Excerpt From: Tony Robbins. “Unshakeable.” iBooks. https://itunes.apple.com/us/book/unshakeable/id1146849403?mt=11

This is just the introduction, and you’ve been provided some unbelievably valuable information that’s nowhere on blogs or the internet.  Thursday & Friday = Money Talk!

https://www.spreaker.com/user/thearseniobuckshow/new-book-series-tony-robbins-unshakeable_1

Tim Ferriss: The Art of Letting Bad Things Happen

I had to revert back to one of my favorite books that helped me incredibly about a year ago.  Tim Ferriss, one of my favorite authors who has put together some fine reference books, coined a chapter called The Art of Letting Bad Things Happen.

 One of our fulfillment companies had been shut down due to the CEO’s death, causing a 20%+ loss in monthly orders and requiring an emergency shift of all web design and order processing
– Missed radio and magazine appearances and upset would-be interviewers
– More than a dozen lost joint-venture partnership opportunities

It’s not that I go out of my way to irritate people—not at all—but I recognize one critical fact: Oftentimes, in order to do the big things, you have to let the small bad things happen. This is a skill we want to cultivate.”

Excerpt From: Timothy Ferriss. “The 4-Hour Workweek, Expanded and Updated.” iBooks.

So, my life (at the moment) isn’t as interesting as Tim Ferris’ (in terms of dealing with CEO’s, order processing, joint partnerships, etc), but I have just let the bad things happen.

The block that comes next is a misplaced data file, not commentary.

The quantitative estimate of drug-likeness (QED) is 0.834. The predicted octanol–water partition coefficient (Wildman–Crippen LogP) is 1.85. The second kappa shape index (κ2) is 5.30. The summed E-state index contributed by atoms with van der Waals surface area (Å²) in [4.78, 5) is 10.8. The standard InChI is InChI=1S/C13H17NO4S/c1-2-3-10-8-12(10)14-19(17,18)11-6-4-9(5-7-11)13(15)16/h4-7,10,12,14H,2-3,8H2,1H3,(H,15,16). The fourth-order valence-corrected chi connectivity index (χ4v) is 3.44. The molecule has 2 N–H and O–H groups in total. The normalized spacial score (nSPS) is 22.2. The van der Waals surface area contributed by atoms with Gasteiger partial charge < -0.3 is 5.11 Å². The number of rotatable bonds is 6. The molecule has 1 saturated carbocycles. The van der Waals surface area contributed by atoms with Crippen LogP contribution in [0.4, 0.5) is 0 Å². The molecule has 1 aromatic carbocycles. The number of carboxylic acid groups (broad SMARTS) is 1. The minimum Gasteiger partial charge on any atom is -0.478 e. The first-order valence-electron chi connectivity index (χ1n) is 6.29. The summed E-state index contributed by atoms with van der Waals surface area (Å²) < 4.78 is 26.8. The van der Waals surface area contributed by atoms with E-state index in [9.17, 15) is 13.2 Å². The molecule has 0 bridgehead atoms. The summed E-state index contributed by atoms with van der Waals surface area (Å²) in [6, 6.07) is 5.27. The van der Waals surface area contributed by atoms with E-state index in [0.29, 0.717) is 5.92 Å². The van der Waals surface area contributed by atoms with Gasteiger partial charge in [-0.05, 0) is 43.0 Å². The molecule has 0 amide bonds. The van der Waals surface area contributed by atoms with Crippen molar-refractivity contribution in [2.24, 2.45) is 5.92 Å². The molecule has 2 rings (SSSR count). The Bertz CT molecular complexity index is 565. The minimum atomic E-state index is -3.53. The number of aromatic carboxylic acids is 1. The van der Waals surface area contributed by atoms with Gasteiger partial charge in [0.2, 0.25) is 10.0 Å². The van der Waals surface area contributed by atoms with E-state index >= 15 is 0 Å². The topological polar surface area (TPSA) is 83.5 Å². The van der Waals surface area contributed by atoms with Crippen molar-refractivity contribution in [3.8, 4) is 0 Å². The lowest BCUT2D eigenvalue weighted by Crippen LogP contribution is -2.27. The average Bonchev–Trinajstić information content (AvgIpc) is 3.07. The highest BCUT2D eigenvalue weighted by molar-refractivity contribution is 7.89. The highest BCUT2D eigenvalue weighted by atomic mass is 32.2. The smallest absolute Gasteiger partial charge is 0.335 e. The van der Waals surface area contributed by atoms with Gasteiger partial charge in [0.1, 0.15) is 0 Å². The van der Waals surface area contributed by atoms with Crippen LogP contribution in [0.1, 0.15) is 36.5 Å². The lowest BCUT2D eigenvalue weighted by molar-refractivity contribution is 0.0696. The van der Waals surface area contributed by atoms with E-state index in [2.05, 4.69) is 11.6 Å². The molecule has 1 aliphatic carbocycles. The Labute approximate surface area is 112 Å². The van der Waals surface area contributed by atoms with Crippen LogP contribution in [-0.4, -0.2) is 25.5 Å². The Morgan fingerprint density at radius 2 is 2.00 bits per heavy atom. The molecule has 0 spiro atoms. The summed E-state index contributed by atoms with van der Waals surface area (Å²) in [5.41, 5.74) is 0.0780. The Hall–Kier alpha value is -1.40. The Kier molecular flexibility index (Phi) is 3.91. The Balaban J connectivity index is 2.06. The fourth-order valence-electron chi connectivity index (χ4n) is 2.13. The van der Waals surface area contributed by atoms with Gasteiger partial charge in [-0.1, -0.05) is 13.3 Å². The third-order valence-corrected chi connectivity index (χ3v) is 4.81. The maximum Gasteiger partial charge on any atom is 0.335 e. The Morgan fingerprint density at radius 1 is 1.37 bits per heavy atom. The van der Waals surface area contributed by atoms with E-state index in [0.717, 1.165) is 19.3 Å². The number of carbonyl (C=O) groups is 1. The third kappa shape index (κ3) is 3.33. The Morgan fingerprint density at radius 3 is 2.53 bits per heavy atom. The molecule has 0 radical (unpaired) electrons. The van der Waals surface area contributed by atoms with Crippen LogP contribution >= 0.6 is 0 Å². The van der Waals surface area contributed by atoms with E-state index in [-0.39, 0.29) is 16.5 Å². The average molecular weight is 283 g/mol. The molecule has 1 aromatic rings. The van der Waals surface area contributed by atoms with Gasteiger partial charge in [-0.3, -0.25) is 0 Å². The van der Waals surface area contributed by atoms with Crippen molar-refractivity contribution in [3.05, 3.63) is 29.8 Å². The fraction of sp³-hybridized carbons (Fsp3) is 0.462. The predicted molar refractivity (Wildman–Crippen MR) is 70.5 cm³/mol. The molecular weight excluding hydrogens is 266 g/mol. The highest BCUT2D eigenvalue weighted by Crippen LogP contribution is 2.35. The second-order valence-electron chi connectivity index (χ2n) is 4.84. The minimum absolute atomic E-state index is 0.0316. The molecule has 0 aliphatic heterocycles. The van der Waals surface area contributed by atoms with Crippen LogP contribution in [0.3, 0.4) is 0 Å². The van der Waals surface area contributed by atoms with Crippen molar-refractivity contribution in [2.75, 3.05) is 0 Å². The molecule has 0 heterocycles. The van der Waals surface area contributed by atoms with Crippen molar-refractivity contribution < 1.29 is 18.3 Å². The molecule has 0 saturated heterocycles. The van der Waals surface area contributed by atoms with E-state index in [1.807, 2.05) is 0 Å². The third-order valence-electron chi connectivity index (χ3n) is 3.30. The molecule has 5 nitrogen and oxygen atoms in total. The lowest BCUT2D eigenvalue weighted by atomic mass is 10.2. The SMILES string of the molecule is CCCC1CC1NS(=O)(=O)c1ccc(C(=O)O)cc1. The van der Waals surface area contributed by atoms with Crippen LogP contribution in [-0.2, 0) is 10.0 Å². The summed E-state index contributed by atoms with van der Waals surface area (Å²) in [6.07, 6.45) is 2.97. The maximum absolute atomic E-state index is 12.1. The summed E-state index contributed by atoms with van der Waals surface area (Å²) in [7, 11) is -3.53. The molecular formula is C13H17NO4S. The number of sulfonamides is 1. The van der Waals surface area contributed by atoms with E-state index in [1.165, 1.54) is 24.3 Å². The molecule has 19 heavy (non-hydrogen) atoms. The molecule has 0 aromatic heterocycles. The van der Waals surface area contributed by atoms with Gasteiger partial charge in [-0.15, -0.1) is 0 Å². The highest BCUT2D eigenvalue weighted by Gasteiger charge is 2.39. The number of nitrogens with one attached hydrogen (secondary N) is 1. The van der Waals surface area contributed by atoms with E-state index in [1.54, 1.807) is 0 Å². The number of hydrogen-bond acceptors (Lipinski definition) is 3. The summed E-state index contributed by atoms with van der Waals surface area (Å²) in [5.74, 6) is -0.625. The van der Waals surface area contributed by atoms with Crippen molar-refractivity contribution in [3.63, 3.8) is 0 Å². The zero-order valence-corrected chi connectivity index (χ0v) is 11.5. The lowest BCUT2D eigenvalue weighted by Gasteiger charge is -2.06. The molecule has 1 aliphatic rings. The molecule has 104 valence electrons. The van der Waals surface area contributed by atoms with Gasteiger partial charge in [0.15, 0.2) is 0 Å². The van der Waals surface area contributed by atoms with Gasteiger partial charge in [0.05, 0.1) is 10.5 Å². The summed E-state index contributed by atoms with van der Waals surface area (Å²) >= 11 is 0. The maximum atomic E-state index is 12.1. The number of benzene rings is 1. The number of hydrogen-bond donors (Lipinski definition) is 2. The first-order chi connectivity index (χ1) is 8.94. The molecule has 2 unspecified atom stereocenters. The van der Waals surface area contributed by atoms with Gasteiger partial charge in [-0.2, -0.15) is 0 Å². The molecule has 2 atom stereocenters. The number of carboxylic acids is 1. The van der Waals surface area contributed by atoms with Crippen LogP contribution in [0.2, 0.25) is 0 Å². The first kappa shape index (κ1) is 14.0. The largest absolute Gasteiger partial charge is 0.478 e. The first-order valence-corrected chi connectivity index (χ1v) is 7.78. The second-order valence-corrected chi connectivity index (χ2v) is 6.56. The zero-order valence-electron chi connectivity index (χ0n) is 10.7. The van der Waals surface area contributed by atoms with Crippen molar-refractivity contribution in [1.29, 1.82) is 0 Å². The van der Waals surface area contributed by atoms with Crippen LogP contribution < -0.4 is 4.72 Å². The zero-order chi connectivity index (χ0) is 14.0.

So, when I first started denying work at location number 1, it was because there was something massive festering at other smaller locations.  It’s like we focus on the big markets and ignore the smaller markets.  We focus on bitcoin but we don’t focus on the likes of Litecoin.

Did I think something extraordinarily bad would happen? No.  I mean others in the company can have days off, but I was the seven-day-slave, being put to work constantly.  So, that moment I cut myself out of the schedule for Sunday morning – was the decline of my workload at that particular job.  I knew that if I can commit to teaching outside, because I knew it would be extremely beneficial in the future, I would officially resign and get my dream job.  Five projects later, I was right about it.  The “BIG” thing happened.

Tim Ferris let the bad things happened….and then he received these….

“What did I get in exchange for temporarily putting on blinders and taking a few glancing blows?

I followed the Rugby World Cup in Europe and watched the New Zealand All Blacks live, a dream I’ve had for the last five years.
I shot every gun I’ve ever dreamed of firing since brainwashing myself with Commando. Bless the Slovak Republic and their paramilitaries.